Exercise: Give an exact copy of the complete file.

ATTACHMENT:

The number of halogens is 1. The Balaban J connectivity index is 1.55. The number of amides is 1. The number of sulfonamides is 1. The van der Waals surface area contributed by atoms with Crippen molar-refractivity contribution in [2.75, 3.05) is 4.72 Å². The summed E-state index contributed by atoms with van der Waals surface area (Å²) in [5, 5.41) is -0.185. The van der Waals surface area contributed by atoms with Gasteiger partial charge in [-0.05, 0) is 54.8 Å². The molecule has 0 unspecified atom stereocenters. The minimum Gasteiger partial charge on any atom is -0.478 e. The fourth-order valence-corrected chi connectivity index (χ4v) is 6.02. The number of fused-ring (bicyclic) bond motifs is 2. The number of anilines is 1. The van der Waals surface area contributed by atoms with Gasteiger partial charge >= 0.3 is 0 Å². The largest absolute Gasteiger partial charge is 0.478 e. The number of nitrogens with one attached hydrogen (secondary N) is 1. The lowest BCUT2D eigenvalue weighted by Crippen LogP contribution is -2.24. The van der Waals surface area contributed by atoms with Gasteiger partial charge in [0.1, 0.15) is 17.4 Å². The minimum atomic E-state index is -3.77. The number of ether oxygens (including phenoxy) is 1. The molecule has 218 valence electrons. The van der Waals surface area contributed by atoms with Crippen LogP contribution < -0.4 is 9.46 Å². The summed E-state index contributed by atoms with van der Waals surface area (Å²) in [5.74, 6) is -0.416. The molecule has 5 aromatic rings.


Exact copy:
The number of halogens is 1. The Balaban J connectivity index is 1.55. The number of amides is 1. The number of sulfonamides is 1. The van der Waals surface area contributed by atoms with Crippen molar-refractivity contribution in [2.75, 3.05) is 4.72 Å². The summed E-state index contributed by atoms with van der Waals surface area (Å²) in [5, 5.41) is -0.185. The van der Waals surface area contributed by atoms with Gasteiger partial charge in [-0.05, 0) is 54.8 Å². The molecule has 0 unspecified atom stereocenters. The minimum Gasteiger partial charge on any atom is -0.478 e. The fourth-order valence-corrected chi connectivity index (χ4v) is 6.02. The number of fused-ring (bicyclic) bond motifs is 2. The number of anilines is 1. The van der Waals surface area contributed by atoms with Gasteiger partial charge >= 0.3 is 0 Å². The largest absolute Gasteiger partial charge is 0.478 e. The number of nitrogens with one attached hydrogen (secondary N) is 1. The lowest BCUT2D eigenvalue weighted by Crippen LogP contribution is -2.24. The van der Waals surface area contributed by atoms with Gasteiger partial charge in [0.1, 0.15) is 17.4 Å². The minimum atomic E-state index is -3.77. The number of ether oxygens (including phenoxy) is 1. The molecule has 218 valence electrons. The van der Waals surface area contributed by atoms with Crippen LogP contribution < -0.4 is 9.46 Å². The summed E-state index contributed by atoms with van der Waals surface area (Å²) in [5.74, 6) is -0.416. The molecule has 5 aromatic rings.